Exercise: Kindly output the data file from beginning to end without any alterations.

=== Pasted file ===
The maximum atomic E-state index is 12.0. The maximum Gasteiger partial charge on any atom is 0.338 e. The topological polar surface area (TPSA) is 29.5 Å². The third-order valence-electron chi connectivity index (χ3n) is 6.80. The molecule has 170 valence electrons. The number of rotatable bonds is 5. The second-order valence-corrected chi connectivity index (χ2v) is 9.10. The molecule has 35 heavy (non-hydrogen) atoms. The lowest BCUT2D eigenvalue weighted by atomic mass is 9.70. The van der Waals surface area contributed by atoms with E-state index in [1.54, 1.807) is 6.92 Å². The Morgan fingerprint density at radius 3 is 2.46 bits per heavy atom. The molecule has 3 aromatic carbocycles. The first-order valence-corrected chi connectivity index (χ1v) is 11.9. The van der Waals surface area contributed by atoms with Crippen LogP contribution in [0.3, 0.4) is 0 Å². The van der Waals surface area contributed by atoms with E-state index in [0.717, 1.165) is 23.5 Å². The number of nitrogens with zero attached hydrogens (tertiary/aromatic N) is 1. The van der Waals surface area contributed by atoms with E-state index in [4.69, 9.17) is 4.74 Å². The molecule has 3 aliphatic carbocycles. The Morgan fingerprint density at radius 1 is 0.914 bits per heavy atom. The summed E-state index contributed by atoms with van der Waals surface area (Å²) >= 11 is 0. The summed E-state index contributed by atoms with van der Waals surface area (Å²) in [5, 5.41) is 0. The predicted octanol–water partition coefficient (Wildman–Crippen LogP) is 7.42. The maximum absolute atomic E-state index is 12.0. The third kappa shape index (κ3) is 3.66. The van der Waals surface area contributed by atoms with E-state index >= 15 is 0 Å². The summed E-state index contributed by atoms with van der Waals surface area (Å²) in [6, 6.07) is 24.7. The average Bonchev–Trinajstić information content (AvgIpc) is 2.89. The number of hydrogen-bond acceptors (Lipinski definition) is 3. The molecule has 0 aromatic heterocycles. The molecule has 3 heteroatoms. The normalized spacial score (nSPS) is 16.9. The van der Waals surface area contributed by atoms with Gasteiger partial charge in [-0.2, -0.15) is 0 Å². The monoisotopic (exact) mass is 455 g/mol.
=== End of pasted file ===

The maximum atomic E-state index is 12.0. The maximum Gasteiger partial charge on any atom is 0.338 e. The topological polar surface area (TPSA) is 29.5 Å². The third-order valence-electron chi connectivity index (χ3n) is 6.80. The molecule has 170 valence electrons. The number of rotatable bonds is 5. The second-order valence-corrected chi connectivity index (χ2v) is 9.10. The molecule has 35 heavy (non-hydrogen) atoms. The lowest BCUT2D eigenvalue weighted by atomic mass is 9.70. The van der Waals surface area contributed by atoms with E-state index in [1.54, 1.807) is 6.92 Å². The Morgan fingerprint density at radius 3 is 2.46 bits per heavy atom. The molecule has 3 aromatic carbocycles. The first-order valence-corrected chi connectivity index (χ1v) is 11.9. The van der Waals surface area contributed by atoms with Crippen LogP contribution in [0.3, 0.4) is 0 Å². The van der Waals surface area contributed by atoms with E-state index in [0.717, 1.165) is 23.5 Å². The number of nitrogens with zero attached hydrogens (tertiary/aromatic N) is 1. The van der Waals surface area contributed by atoms with E-state index in [4.69, 9.17) is 4.74 Å². The molecule has 3 aliphatic carbocycles. The Morgan fingerprint density at radius 1 is 0.914 bits per heavy atom. The summed E-state index contributed by atoms with van der Waals surface area (Å²) >= 11 is 0. The summed E-state index contributed by atoms with van der Waals surface area (Å²) in [5, 5.41) is 0. The predicted octanol–water partition coefficient (Wildman–Crippen LogP) is 7.42. The maximum absolute atomic E-state index is 12.0. The third kappa shape index (κ3) is 3.66. The van der Waals surface area contributed by atoms with E-state index >= 15 is 0 Å². The summed E-state index contributed by atoms with van der Waals surface area (Å²) in [6, 6.07) is 24.7. The average Bonchev–Trinajstić information content (AvgIpc) is 2.89. The number of hydrogen-bond acceptors (Lipinski definition) is 3. The molecule has 0 aromatic heterocycles. The molecule has 3 heteroatoms. The normalized spacial score (nSPS) is 16.9. The van der Waals surface area contributed by atoms with Gasteiger partial charge in [-0.2, -0.15) is 0 Å². The monoisotopic (exact) mass is 455 g/mol.